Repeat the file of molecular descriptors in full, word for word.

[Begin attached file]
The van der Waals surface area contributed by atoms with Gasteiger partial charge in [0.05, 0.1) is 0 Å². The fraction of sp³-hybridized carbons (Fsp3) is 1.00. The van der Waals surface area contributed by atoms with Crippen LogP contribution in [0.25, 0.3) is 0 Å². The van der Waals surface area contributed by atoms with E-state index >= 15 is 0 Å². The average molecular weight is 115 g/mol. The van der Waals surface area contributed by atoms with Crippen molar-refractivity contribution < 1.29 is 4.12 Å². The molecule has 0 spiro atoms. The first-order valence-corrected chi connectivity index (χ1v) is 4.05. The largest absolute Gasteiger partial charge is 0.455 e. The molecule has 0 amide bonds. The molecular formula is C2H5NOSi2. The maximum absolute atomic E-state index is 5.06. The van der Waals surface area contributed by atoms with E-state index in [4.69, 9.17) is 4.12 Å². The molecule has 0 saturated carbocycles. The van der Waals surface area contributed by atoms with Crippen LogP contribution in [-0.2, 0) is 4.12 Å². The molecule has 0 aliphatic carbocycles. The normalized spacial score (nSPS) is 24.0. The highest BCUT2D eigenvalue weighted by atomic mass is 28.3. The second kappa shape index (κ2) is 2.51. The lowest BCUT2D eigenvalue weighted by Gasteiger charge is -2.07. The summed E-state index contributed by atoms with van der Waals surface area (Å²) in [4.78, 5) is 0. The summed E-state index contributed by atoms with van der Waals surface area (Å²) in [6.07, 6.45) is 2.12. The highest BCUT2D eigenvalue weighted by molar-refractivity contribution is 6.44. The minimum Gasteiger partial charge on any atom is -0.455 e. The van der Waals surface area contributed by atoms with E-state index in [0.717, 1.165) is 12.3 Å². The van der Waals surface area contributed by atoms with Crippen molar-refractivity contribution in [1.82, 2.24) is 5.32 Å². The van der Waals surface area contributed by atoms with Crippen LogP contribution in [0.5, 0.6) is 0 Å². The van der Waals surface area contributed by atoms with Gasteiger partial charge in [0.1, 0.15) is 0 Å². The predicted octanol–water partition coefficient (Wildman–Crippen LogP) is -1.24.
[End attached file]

The van der Waals surface area contributed by atoms with Gasteiger partial charge in [0.05, 0.1) is 0 Å². The fraction of sp³-hybridized carbons (Fsp3) is 1.00. The van der Waals surface area contributed by atoms with Crippen LogP contribution in [0.25, 0.3) is 0 Å². The van der Waals surface area contributed by atoms with E-state index >= 15 is 0 Å². The average molecular weight is 115 g/mol. The van der Waals surface area contributed by atoms with Crippen molar-refractivity contribution < 1.29 is 4.12 Å². The molecule has 0 spiro atoms. The first-order valence-corrected chi connectivity index (χ1v) is 4.05. The largest absolute Gasteiger partial charge is 0.455 e. The molecule has 0 amide bonds. The molecular formula is C2H5NOSi2. The maximum absolute atomic E-state index is 5.06. The van der Waals surface area contributed by atoms with E-state index in [4.69, 9.17) is 4.12 Å². The molecule has 0 saturated carbocycles. The van der Waals surface area contributed by atoms with Crippen LogP contribution in [-0.2, 0) is 4.12 Å². The molecule has 0 aliphatic carbocycles. The normalized spacial score (nSPS) is 24.0. The highest BCUT2D eigenvalue weighted by atomic mass is 28.3. The second kappa shape index (κ2) is 2.51. The lowest BCUT2D eigenvalue weighted by Gasteiger charge is -2.07. The summed E-state index contributed by atoms with van der Waals surface area (Å²) in [4.78, 5) is 0. The summed E-state index contributed by atoms with van der Waals surface area (Å²) in [6.07, 6.45) is 2.12. The highest BCUT2D eigenvalue weighted by molar-refractivity contribution is 6.44. The minimum Gasteiger partial charge on any atom is -0.455 e. The van der Waals surface area contributed by atoms with E-state index in [0.717, 1.165) is 12.3 Å². The van der Waals surface area contributed by atoms with Crippen molar-refractivity contribution in [1.82, 2.24) is 5.32 Å². The van der Waals surface area contributed by atoms with Crippen LogP contribution in [0.5, 0.6) is 0 Å². The van der Waals surface area contributed by atoms with Gasteiger partial charge in [0.1, 0.15) is 0 Å². The predicted octanol–water partition coefficient (Wildman–Crippen LogP) is -1.24.